That’s right you impatient little bastards, The weekly Haul is back. It has been a long, long time since our last transmission, but I’ve been combing through ancient Grecian libraries, creeping through the catacombs of Prague, storming fascist castles and getting into blimp fights over Rome. You have no idea the hell I’ve been through, but suffice it to say, I Planted Baron Vogelscheuche and his goons in the ground (or possibly, blasted them into space) and something that belongs in a museum will finally adorn my mantelpiece. I write to you now from a log cabin I own deep in the black forrest, to the sound of light rain. In a few hours I’ll be flying back to my beloved swamp home and to the lovely Widow Sunday and my dear friend, Kittycat Jackson. But enough tales of globetrotting high adventure, we’re here to talk about comics. Let’s see what’s in the stash today, shall we?
Perhaps in the next edition will feature more, as once I am stateside, I have a whole month’s worth of comics to catch up on, but in my travels I have managed to find a handful of outlets selling American comics, as well as swiping some off of dead sell-swords. From a little bookshop in Lucerne, I found a recent issue of Harrow County as well as my other favorite current series, Papergirls #3 and #11, the latest issue, and one featuring my favorite page in the series:
I also came across the first issues of All-New Guardians of the Galaxy, Bug!, and Star Wars: The Screaming Citadel. Guardians is fun, written by Gerry Duggan, so the comedy beats are actually funny (Brian Bendis is a solid writer but he is not funny) and drawn by some guy going for a mid 80’s Moebius look. Bug! is a solo book following Forager from New Genesis, as he encounters other bizarre Kirby DC characters like The Sandman. This is written and drawn by Mike Allred, and spinning off his excellent Silver Surfer run, continues to tell interesting stories while playing with some of Jack Kirby’s coolest toys. The Screaming Citadel caught my attention as a Star Wars Horror Miniseries, and is so far, pretty great, the over-sized first issue kept me company on a train ride to Bukovina.
After dispatching with a would-be assassin in Istanbul, I raided his car for clues and found copies of Moonshine and The Damned. Moonshine follows prohibition-era Appalachian distillers who happen to be werewolves in a war with the mob, written and drawn by the 100 Bullets team of Brian Azzerello and Eduardo Risso, It was a damn good read. Likewise, The Damned, (sharing a name with my favorite band) is from the Sixth Gun team of Cullen Bunn and Brian Hurtt, telling a similar but different tale of prohibition era mob wars orchestrated by rival families of Demons, craving blood sacrifice. Clearly this guy had a very specific taste for supernatural crime fiction set in 1920’s America, but hey, that’s not bad taste. Lastly I couldn’t resist a smash and grab in Prague when I saw those two Kirby covers in the window, Kamandi featuring Superman’s suit, and Something called Woodgod which I’ve never even heard of, but was determined to own.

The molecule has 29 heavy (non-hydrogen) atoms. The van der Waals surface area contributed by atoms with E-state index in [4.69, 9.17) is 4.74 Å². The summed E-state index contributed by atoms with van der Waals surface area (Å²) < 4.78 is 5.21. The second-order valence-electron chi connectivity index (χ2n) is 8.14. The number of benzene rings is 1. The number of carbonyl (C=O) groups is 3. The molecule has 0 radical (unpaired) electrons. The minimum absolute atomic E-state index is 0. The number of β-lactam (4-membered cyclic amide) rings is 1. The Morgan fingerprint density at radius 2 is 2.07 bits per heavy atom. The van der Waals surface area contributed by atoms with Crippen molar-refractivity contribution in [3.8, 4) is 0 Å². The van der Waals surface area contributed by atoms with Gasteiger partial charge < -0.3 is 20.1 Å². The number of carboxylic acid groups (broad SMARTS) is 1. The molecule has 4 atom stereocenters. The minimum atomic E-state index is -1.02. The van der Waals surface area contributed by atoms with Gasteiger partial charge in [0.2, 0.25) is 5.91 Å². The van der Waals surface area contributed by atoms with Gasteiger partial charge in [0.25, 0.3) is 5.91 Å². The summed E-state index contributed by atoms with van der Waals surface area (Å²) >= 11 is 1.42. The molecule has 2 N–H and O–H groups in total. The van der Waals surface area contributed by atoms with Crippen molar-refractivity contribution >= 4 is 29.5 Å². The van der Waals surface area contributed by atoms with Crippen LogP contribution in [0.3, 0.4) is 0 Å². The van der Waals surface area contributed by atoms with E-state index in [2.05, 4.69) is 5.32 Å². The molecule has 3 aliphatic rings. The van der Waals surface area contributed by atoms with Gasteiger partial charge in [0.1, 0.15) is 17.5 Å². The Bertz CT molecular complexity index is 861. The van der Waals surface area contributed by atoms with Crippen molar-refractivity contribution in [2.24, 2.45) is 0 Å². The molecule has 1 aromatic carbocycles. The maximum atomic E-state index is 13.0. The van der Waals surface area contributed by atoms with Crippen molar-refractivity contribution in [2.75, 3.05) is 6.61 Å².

I grabbed these two books while casing a beer hall in Munich last week. Surveilance is boring work with or without beer, so I picked up Batgirl/ Robin Year One, with art from Marcos Martin and Javier Pulido, two favorites of mine. And following the strong suggestion of my contact in Athens, I got Wonder Woman by George Perez Volume 1. I’ve always been a fan of Wonder Woman, (she closely resembles the Widow Sunday, in fact) but I confess I’ve never been a fan or George Perez. He is lauded in the industry, but his work just never did it for me, and his pages are cramped and busy. However, I do admire his sense of perspective and architectural design, and this particular volume is written mostly by Len Wein, a favorite of mine.
I was happy to find this series oddly superior to the rest of Perez’s work that I’ve seen, he leaves his compositions more open, and adopts a more sketchy style of rendering and shading. His attention to minute detail which is often mistaken for drawing ability, here lends itself to the costumes and settings of Greek Mythology. The whole book is like a Ray Harryhausen monster movie with a bad ass warrior woman who looks like my wife running around and fighting monsters, it’s a lot more fun than I expected. The attempts at feminist storytelling, are often cringingly off the mark, it was written by two men in the 80’s who’s idea of progress is a little dated, but at the end of the day they are still fun stories.
And that is all the energy I have today, boils and Ghouls. I am going to sleep now, and soon head back home. God willing, this feature will return to a weekly routine when I get there. Until then, happy snails to you.